Code smell is a term used in software development to describe surface-level observations in design that indicate deeper systemic issues leading to negative outcomes. This term was coined by Martin Fowler and Kent Beck in the 1999 book Refactoring: Improving the Design of Existing Code (1).
Code smell has also been referred to as Design Smells, such as in Robert C. Martin’s 2002 Agile Software Development, Principles, Patterns, and Practices. In this book, the following characteristics are outlined as consequences of “Design Smell:”
Rigidity – Single changes require other changes.
Fragility – Changes cause breaks in unrelated parts of the system
Immobility – System components can’t easily be decoupled and used in other systems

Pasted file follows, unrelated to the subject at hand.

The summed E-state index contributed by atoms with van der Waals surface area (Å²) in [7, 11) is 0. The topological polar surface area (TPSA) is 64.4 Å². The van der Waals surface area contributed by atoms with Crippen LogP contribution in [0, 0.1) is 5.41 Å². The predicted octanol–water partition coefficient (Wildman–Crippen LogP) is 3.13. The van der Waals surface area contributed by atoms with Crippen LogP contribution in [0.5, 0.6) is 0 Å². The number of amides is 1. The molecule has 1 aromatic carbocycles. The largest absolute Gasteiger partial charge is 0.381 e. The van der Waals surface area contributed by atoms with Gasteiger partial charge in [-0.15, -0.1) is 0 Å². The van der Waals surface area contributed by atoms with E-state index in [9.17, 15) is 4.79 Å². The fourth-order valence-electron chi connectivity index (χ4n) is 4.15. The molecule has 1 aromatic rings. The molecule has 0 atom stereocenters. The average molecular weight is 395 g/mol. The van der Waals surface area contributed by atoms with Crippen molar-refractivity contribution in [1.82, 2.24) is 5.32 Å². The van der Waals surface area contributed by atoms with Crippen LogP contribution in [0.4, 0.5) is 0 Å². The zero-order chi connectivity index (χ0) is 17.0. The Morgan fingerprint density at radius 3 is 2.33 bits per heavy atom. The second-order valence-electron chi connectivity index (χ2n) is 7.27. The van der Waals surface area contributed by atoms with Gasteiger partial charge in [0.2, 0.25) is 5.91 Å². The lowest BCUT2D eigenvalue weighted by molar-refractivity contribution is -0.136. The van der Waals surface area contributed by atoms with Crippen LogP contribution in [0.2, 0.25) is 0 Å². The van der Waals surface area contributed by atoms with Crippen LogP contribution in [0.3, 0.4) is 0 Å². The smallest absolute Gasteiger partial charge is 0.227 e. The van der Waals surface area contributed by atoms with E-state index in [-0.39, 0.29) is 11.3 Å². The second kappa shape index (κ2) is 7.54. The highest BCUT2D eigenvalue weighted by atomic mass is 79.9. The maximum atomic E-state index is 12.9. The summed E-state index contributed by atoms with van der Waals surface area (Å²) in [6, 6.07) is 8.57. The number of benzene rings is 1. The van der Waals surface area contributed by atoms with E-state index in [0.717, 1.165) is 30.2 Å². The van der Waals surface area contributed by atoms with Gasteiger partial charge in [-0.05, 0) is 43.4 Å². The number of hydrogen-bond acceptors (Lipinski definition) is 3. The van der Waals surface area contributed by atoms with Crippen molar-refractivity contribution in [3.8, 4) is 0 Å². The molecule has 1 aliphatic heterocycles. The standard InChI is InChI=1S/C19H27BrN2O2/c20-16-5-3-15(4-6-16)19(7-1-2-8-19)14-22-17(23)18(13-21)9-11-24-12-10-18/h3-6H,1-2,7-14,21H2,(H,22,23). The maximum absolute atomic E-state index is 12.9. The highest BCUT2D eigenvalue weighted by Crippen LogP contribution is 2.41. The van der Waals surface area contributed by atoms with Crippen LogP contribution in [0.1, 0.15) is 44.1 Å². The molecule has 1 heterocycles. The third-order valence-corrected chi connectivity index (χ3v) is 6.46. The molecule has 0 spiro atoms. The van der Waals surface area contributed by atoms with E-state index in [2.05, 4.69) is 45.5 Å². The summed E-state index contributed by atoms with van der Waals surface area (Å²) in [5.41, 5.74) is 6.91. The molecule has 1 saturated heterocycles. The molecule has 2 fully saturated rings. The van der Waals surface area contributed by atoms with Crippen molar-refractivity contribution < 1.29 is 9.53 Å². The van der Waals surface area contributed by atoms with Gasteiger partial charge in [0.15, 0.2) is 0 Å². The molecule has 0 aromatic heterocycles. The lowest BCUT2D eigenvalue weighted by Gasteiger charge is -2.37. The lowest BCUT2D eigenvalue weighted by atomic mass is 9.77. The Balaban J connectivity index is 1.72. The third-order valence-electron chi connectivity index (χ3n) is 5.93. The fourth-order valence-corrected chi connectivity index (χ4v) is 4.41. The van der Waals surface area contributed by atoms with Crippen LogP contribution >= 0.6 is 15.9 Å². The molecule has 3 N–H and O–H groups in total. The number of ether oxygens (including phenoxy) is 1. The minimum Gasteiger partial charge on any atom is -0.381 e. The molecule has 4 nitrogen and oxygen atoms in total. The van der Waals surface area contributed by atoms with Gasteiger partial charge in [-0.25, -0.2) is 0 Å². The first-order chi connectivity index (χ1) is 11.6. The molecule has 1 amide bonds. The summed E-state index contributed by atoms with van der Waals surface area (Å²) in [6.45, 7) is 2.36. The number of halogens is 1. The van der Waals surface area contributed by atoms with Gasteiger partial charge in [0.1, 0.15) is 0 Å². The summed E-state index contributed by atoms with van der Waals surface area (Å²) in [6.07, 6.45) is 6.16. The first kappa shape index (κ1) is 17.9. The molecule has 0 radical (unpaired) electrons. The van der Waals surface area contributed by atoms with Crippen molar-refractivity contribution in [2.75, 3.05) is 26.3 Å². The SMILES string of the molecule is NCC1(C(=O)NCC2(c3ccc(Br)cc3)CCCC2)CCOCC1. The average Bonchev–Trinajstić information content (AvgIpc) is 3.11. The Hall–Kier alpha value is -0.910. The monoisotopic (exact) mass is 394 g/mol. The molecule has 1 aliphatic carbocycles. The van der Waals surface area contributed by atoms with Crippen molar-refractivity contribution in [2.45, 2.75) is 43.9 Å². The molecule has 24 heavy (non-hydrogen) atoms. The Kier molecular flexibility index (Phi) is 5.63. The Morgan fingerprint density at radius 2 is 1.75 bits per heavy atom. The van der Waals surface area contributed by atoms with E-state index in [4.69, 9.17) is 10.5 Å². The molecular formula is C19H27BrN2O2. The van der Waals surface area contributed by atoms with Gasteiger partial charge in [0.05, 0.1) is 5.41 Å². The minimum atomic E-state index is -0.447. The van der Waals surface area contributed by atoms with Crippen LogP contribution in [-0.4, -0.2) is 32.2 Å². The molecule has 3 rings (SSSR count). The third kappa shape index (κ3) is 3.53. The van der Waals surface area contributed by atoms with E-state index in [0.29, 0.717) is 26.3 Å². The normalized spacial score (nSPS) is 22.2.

Viscosity – The system makes it easier to adopt poor coding practices than correct ones.
Needless Complexity – Unwarranted infrastructure for simple functionality
Needless Repetition – Designs containing repeating code that could be abstracted and unified.
Opacity – The functionality of a system or feature is unclear
These characteristic design smells are described by Martin Fowler as things that are quick to spot. That is, code smells are often subjective observations “sniffed” out by experienced developers as opposed to results of testing or quantitative analysis.
Coding practices like code reviews, pair programming, and refactoring can all help to spot potential code smells. These principles of code and design smells are not concrete guidance. Just because there is repetition does not mean that software is poorly designed. One should always ask “what is this supposed to do” when considering the presence of code smell. When answering this question, don’t be afraid to dive down a rabbit hole investigating a new class of problems!
Fowler, Martin, and Kent Beck. Refactoring: Improving the Design of Existing Code. 1st ed., Addison-Wesley, Addison Wesley Longman, Inc., 1999.
Martin, Robert C. Agile Software Development, Principles, Patterns, and Practices. 1st ed., Pearson, 2002.